If I had a magic wand, there would be fewer black and brown faces in classrooms reserved for those with behavioral problems and emotional disorders.
I am a substitute teacher in the Wake County public school system. I’ve been at it only six months or so, but the impression will last a lifetime. It has been, in a word, disturbing.
The work is demanding, with its urgency, frayed nerves and hopscotching from one school to another. But what continues to strike me as I navigate the hallways is the insolent behavior of many students of color. They’re nearly always black or brown young men disrespecting themselves and others with little regard for the consequences.
There is an alphabet soup of curriculum courses created for the troublesome. They’re separate from the general classes, and their primary purpose is not to educate but to control and contain. They carry names such as Curriculum Assistance, Cross Curriculum Resources, In School Suspension and Alternative Learning. The students assigned to these classes are almost all black or brown and male.
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I remember one occasion when I was cautioned repeatedly to be on alert for my fourth block math class. When class time rolled around, I learned why. The students came into the classroom loud and unhinged, cursing, playing music, with “N-word” this,\ and “N-word” that. It’s an image I will not soon forget.
When I asked another educator about the completion of assignments, the use of cell phones and how to handle class work, he told me it would be enough if I could just keep them in the classroom. Well, he was right. Several students asked for bathroom passes or permission to get a drink of water and never returned.
Sometimes educators leave me notes with a watch list of problem students. I match names to pictures on seating charts, and 10 times out of 10 they are black or brown young men.
In the beginning, I tried to manage their behavior as students walked around, or slept, or wouldn’t stop talking. I was sending them to the office right and left for misconduct. Some even recorded my exchanges with students who refused to comply.
Then I stopped.
I accepted the reality that students, and particularly these students, will test a “guest teacher.”
So I shifted my focus to helping those who wanted my help. If I could hear, “Thank you, Miss Saulsby, here you go. I finished my assignment,” my work was done. I admit I lowered my expectations dramatically, but that was reality.
In these days, it is doubtful that any child may reasonably be expected to succeed in life if he is denied the opportunities of an education. Such an opportunity, where the state has undertaken to provide it, is a right that must be made available on equal terms.”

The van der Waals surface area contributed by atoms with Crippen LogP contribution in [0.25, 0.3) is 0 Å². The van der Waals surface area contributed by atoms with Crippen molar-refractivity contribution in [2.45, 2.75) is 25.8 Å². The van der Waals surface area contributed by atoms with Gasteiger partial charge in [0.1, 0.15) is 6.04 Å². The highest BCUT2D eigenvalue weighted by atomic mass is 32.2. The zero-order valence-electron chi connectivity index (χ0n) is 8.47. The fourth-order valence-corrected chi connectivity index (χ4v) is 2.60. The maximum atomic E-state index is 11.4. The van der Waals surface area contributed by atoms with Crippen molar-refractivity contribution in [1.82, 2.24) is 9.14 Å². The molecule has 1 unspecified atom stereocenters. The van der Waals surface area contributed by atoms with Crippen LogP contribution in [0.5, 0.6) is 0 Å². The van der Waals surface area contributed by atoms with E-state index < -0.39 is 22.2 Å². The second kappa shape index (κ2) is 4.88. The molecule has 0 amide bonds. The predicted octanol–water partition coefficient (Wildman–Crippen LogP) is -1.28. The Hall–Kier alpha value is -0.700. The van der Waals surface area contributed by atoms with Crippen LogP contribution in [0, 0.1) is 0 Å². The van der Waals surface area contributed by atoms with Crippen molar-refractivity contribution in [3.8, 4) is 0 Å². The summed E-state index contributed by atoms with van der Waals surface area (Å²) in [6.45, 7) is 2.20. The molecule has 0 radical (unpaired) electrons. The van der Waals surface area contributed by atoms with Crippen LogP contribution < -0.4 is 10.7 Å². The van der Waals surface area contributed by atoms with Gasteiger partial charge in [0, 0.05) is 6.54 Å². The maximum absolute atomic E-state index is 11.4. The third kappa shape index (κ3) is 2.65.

– Chief Justice Earl Warren, Brown v. Board of Education
It disappoints me, saddens me, even angers me when I think about the paths these young lives will take. Some obstacles are a given for them, and others they create themselves.
Solutions are complicated. I get that. I understand the crushing influence poverty, fractured homes and streets riddled with crime and violence have on young people, and it begs the question: Must we lose yet another generation of young black men?
I decided I needed some perspective from someone who knows the schools and the streets where these young men are growing up. So I talked with Minister Paul Scott. We met at the intersection of Morehead Avenue and Moreland Street on Durham’s west side.
He has been at that corner for 10 years, handing out books on black history to anyone who’s interested. It might seem insignificant, but the way Minister Paul sees it, if that simple act makes just one young man shift his thinking then he has achieved what he set out to do. He wants them to think.
Minister Paul is soft-spoken but direct, and his conviction is palpable. He told me he doesn’t entertain notions of losing a generation of young black men, and he believes “a soul is never beyond redemption.”
As I prepared to leave, Minister Scott reminded me of a phrase from an old African proverb: It takes a village to raise a child. It has become a cliché, but he’s right.
I’ve taken everything he said to heart, and I now stand outside my door before class, smiling and shaking young men’s hands, looking them straight in the eye and saying, “Good morning.” For me, that’s a new start.
Pam Saulsby is a writer, speaker and performer in the Triangle.